Home » The Irishman review – Al Pacino is Career-defining in Scorsese’s Beautifully Remorseful Mob Picture | London Film Festival 2019

The Irishman review – Al Pacino is Career-defining in Scorsese’s Beautifully Remorseful Mob Picture | London Film Festival 2019

by Ben Rolph

Martin Scorsese is back and has returned with one of his best films ever. It’s a sweet mix of Goodfellas and Silence, The Irishman balances violence, melancholy and dishonesty in a perfectly harmonious way that’s so beautifully done – you may find yourself choking up a little. It stars the greatest cast you’ve ever heard of; Robert De Niro, Al Pacino, Joe Pesci and Harvey Keitel to only name a few. These timeless actors capture the nostalgic feel of Goodfellas, whilst being more inwards and fragile as in the end The Irishman could be seen as a study of age.

Like Mean Streets and Goodfellas, Scorsese brings his ‘Doo Wop’ style, heavily utilising timeless songs of the 50’s and 60’s. It is a glorious time. The music almost acts as a narrative figure, neatly aiding along to Thelma Schoonmaker’s ever-sharp editing. There is a timeless nature to The Irishman, it could’ve been made thirty years ago, or today, that magic Scorsese captures is unparalleled and is flooring.


Philadelphia mobster Frank “The Irishman” Sheeran (Robert De Niro) is a truck driver, stern and loyal he does what is asked, but slips in odd jobs here and there, causing some concern with his reliability. Russell Bufalino (Joe Pesci), a senior mobster who takes a liking to Frank after an initial encounter after breaking down on a highway. Frank is told a friend at the top is in need of help, Bufalino introduces Frank to Teamsters union leader Jimmy Hoffa (Al Pacino), a charming but determined politician. Hoffa and Sheeran form a beautiful friendship, the two are complete opposites but work so well.

Quite simply put, The Irishman is cinema at its finest, Scorsese has topped himself once more. Strikingly, Scorsese captures such beauty that will make your chest ripple with awe, the pictures that are seen are simply nonchalant and mesmerising. Finally after decades of shooting for the same roles and being friends, De Niro and Pacino finally team up, and it sure was well worth the wait. This may just be Al Pacino’s best performance to date, potentially outdoing his work in The Godfather? That is saying a hell of a lot.


Both Pacino and De Niro have their Oscars waiting. De Niro is fantastically perfect, bringing his classic charm, wit and this time, something more melancholic and spiritual. Whilst both De Niro and Pacino deliver performances of brilliance, so does the now returned king of acting – Joe Pesci. Pesci surprises with his silently-spoken and nimble performance of an aging mob boss – returning stronger than ever.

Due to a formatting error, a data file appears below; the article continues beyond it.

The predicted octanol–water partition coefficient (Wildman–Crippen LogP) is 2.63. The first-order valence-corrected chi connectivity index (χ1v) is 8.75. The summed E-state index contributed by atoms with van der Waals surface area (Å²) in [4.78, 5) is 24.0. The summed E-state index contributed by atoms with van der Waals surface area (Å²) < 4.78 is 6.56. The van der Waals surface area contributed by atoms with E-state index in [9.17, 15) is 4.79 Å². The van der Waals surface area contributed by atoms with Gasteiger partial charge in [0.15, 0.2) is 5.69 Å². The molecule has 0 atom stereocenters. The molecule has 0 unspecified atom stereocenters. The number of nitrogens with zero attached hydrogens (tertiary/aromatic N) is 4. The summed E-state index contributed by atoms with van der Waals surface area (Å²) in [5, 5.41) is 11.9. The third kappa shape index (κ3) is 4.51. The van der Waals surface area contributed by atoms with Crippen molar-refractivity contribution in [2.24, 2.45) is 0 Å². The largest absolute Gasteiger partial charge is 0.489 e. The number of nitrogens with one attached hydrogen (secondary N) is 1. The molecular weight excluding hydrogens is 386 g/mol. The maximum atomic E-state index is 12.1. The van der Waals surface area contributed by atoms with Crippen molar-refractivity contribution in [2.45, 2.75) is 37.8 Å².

It starts with a long tracking-shot inside a retirement home, until we finally meet an elderly Frank Sheeran. The film is told through a series of extended flashbacks in which Scorsese and screenwriter Steve Zaillian craft a continuous link between past and present through the use of narration. Told through Frank’s vision, we fall in line naturally with Frank, but also fall captive to Hoffa’s unrelenting charm and if you know what the film is based upon, you can’t help but feel the tension rising through the film’s narrative development. Nearing the end there is a new found sense of remorse and the coming to terms of now what looks like irrational action, Frank painted houses and it was no big deal.


Scorsese portrays violence as brash and irrational, it’s all in the moment and is unforgiving. But it’s not forgotten and has an impact on all who surround Frank, that lasting effect ripples throughout, causing unknown repercussions and allows for the opening up of Frank’s inner-self and his later remorse for those specific people he affected. It’s the contrast with the violence and the beautifully charming nature of the blossoming lives of Frank’s children that highlights his morality, in a beautiful way.

The film clocks in with a run time that is extensive to most, yet it’s never felt, in fact there is a desire for more – to never end. That’s a testament to The Irishman firing on top-form in all locations, including; direction, cinematography, screenplay, acting, production design, costumes and soundtrack. The Irishman is real movie magic.


The Irishman is one of Scorsese’s best. Scorsese has done it again, dare I say it, this is another masterpiece from the master of cinema. Al Pacino delivers a career-defining performance, with De Niro and Pesci equally shining. It’s a beautifully melancholic study, a perfect mix of his work in Goodfellas and Silence.

5/5 Stars ★★★★★

Ben Rolph

THE IRISHMAN premiered at NYFF 2019 and is playing at the BFI London Film Festival NOW



Zimboni December 1, 2019 || 1:09 pm - 1:09 pm

DeNiro and Pacino first teamed up in the 2005 film Heat. They’ve done at least one other film together before this latest. The Irishman is their third pairing.

George T Peppel July 12, 2020 || 11:11 am - 11:11 am

Thank you! I have seen so many reviews and articles both before and after the release of this movie that say it’s the first time they’ve worked together. Why did that happen? It’s so easily verifiable even if you don’t happen to remember Heat. Weird.


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